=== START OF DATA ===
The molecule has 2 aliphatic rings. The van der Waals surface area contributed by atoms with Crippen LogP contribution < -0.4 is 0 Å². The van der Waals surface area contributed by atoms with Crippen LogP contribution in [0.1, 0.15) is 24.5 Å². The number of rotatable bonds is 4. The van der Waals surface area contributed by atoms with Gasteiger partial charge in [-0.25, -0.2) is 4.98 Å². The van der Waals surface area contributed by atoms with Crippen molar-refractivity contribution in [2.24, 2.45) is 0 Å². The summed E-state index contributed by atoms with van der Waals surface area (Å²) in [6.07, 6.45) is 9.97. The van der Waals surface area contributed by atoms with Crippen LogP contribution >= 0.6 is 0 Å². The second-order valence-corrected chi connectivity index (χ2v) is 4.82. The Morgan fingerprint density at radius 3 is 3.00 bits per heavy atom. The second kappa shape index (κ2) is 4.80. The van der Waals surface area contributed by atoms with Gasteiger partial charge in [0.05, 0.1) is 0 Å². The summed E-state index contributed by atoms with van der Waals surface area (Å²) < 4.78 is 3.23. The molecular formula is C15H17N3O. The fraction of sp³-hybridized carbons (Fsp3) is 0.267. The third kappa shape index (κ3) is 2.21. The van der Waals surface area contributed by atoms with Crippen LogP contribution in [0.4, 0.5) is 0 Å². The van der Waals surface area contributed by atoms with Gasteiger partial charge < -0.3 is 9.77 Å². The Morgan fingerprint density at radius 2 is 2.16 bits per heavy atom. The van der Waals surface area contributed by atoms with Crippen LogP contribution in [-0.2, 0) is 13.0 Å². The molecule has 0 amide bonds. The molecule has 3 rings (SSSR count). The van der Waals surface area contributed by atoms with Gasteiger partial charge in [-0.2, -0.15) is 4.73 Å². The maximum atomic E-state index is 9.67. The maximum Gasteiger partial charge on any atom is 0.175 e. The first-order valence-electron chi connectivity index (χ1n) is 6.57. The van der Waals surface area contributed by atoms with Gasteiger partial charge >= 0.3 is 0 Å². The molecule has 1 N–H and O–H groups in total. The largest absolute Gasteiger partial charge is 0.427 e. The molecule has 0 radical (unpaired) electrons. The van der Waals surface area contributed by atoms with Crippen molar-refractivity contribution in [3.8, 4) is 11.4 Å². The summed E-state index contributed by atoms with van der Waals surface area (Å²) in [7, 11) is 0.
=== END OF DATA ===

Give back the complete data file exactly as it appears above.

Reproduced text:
The molecule has 2 aliphatic rings. The van der Waals surface area contributed by atoms with Crippen LogP contribution < -0.4 is 0 Å². The van der Waals surface area contributed by atoms with Crippen LogP contribution in [0.1, 0.15) is 24.5 Å². The number of rotatable bonds is 4. The van der Waals surface area contributed by atoms with Gasteiger partial charge in [-0.25, -0.2) is 4.98 Å². The van der Waals surface area contributed by atoms with Crippen molar-refractivity contribution in [2.24, 2.45) is 0 Å². The summed E-state index contributed by atoms with van der Waals surface area (Å²) in [6.07, 6.45) is 9.97. The van der Waals surface area contributed by atoms with Crippen LogP contribution >= 0.6 is 0 Å². The second-order valence-corrected chi connectivity index (χ2v) is 4.82. The Morgan fingerprint density at radius 3 is 3.00 bits per heavy atom. The second kappa shape index (κ2) is 4.80. The van der Waals surface area contributed by atoms with Gasteiger partial charge in [0.05, 0.1) is 0 Å². The summed E-state index contributed by atoms with van der Waals surface area (Å²) < 4.78 is 3.23. The molecular formula is C15H17N3O. The fraction of sp³-hybridized carbons (Fsp3) is 0.267. The third kappa shape index (κ3) is 2.21. The van der Waals surface area contributed by atoms with Crippen LogP contribution in [0.4, 0.5) is 0 Å². The van der Waals surface area contributed by atoms with Gasteiger partial charge < -0.3 is 9.77 Å². The Morgan fingerprint density at radius 2 is 2.16 bits per heavy atom. The van der Waals surface area contributed by atoms with Crippen LogP contribution in [-0.2, 0) is 13.0 Å². The molecule has 0 amide bonds. The molecule has 3 rings (SSSR count). The van der Waals surface area contributed by atoms with Gasteiger partial charge in [-0.2, -0.15) is 4.73 Å². The maximum atomic E-state index is 9.67. The maximum Gasteiger partial charge on any atom is 0.175 e. The first-order valence-electron chi connectivity index (χ1n) is 6.57. The van der Waals surface area contributed by atoms with Gasteiger partial charge >= 0.3 is 0 Å². The molecule has 1 N–H and O–H groups in total. The largest absolute Gasteiger partial charge is 0.427 e. The molecule has 0 radical (unpaired) electrons. The van der Waals surface area contributed by atoms with Crippen molar-refractivity contribution in [3.8, 4) is 11.4 Å². The summed E-state index contributed by atoms with van der Waals surface area (Å²) in [7, 11) is 0.